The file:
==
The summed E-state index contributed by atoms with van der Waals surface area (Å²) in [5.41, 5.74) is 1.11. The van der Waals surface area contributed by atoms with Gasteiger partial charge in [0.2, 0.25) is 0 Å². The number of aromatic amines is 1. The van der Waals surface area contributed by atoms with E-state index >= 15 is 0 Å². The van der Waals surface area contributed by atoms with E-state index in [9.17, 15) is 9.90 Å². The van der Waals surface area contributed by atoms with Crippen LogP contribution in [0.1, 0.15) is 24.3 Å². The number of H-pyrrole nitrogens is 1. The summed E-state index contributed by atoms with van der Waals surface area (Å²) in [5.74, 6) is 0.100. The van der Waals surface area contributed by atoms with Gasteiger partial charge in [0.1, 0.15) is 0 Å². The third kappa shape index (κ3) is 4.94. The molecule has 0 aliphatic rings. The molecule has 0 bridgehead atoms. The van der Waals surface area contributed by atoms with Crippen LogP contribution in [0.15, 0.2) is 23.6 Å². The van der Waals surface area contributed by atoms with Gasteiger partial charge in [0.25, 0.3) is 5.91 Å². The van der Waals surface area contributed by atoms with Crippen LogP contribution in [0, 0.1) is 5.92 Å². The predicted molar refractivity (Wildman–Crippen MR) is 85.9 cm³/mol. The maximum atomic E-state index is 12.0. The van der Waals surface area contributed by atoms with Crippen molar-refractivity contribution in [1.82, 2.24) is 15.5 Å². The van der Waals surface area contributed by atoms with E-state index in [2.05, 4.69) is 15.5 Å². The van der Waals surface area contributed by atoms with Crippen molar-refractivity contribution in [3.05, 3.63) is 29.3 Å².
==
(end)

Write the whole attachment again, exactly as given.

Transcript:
The summed E-state index contributed by atoms with van der Waals surface area (Å²) in [5.41, 5.74) is 1.11. The van der Waals surface area contributed by atoms with Gasteiger partial charge in [0.2, 0.25) is 0 Å². The number of aromatic amines is 1. The van der Waals surface area contributed by atoms with E-state index >= 15 is 0 Å². The van der Waals surface area contributed by atoms with E-state index in [9.17, 15) is 9.90 Å². The van der Waals surface area contributed by atoms with Crippen LogP contribution in [0.1, 0.15) is 24.3 Å². The number of H-pyrrole nitrogens is 1. The summed E-state index contributed by atoms with van der Waals surface area (Å²) in [5.74, 6) is 0.100. The van der Waals surface area contributed by atoms with Gasteiger partial charge in [0.1, 0.15) is 0 Å². The third kappa shape index (κ3) is 4.94. The molecule has 0 aliphatic rings. The molecule has 0 bridgehead atoms. The van der Waals surface area contributed by atoms with Crippen LogP contribution in [0.15, 0.2) is 23.6 Å². The van der Waals surface area contributed by atoms with Gasteiger partial charge in [0.25, 0.3) is 5.91 Å². The van der Waals surface area contributed by atoms with Crippen LogP contribution in [0, 0.1) is 5.92 Å². The predicted molar refractivity (Wildman–Crippen MR) is 85.9 cm³/mol. The maximum atomic E-state index is 12.0. The van der Waals surface area contributed by atoms with Crippen molar-refractivity contribution in [1.82, 2.24) is 15.5 Å². The van der Waals surface area contributed by atoms with E-state index in [2.05, 4.69) is 15.5 Å². The van der Waals surface area contributed by atoms with Crippen molar-refractivity contribution in [3.05, 3.63) is 29.3 Å².